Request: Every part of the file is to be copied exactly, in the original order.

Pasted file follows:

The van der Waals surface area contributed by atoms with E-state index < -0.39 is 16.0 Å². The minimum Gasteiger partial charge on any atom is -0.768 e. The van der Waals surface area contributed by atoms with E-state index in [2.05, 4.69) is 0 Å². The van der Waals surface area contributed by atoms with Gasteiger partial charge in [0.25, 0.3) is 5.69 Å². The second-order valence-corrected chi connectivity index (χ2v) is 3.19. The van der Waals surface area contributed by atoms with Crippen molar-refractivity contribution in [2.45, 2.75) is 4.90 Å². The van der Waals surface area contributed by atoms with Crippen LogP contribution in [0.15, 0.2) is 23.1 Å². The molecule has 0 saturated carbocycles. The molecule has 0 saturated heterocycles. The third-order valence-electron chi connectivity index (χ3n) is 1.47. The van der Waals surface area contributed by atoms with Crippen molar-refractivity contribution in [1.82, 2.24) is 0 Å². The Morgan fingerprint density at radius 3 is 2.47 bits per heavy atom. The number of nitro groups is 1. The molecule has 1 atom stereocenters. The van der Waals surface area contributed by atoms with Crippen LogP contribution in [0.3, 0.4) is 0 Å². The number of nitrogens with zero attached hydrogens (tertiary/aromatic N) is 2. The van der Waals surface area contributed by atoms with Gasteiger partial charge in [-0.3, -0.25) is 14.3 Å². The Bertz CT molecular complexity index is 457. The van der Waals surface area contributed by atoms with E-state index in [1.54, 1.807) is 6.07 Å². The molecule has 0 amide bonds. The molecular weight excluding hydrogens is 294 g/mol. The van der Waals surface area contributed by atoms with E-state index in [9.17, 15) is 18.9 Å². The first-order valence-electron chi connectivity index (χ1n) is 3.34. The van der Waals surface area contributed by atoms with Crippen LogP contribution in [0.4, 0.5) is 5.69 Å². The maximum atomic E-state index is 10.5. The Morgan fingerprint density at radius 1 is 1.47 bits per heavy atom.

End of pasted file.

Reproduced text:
The van der Waals surface area contributed by atoms with E-state index < -0.39 is 16.0 Å². The minimum Gasteiger partial charge on any atom is -0.768 e. The van der Waals surface area contributed by atoms with E-state index in [2.05, 4.69) is 0 Å². The van der Waals surface area contributed by atoms with Gasteiger partial charge in [0.25, 0.3) is 5.69 Å². The second-order valence-corrected chi connectivity index (χ2v) is 3.19. The van der Waals surface area contributed by atoms with Crippen molar-refractivity contribution in [2.45, 2.75) is 4.90 Å². The van der Waals surface area contributed by atoms with Crippen LogP contribution in [0.15, 0.2) is 23.1 Å². The molecule has 0 saturated carbocycles. The molecule has 0 saturated heterocycles. The third-order valence-electron chi connectivity index (χ3n) is 1.47. The van der Waals surface area contributed by atoms with Crippen molar-refractivity contribution in [1.82, 2.24) is 0 Å². The Morgan fingerprint density at radius 3 is 2.47 bits per heavy atom. The number of nitro groups is 1. The molecule has 1 atom stereocenters. The van der Waals surface area contributed by atoms with Crippen LogP contribution in [0.3, 0.4) is 0 Å². The number of nitrogens with zero attached hydrogens (tertiary/aromatic N) is 2. The van der Waals surface area contributed by atoms with Gasteiger partial charge in [-0.3, -0.25) is 14.3 Å². The Bertz CT molecular complexity index is 457. The van der Waals surface area contributed by atoms with E-state index in [1.54, 1.807) is 6.07 Å². The molecule has 0 amide bonds. The molecular weight excluding hydrogens is 294 g/mol. The van der Waals surface area contributed by atoms with E-state index in [9.17, 15) is 18.9 Å². The first-order valence-electron chi connectivity index (χ1n) is 3.34. The van der Waals surface area contributed by atoms with Crippen LogP contribution in [0.4, 0.5) is 5.69 Å². The maximum atomic E-state index is 10.5. The Morgan fingerprint density at radius 1 is 1.47 bits per heavy atom.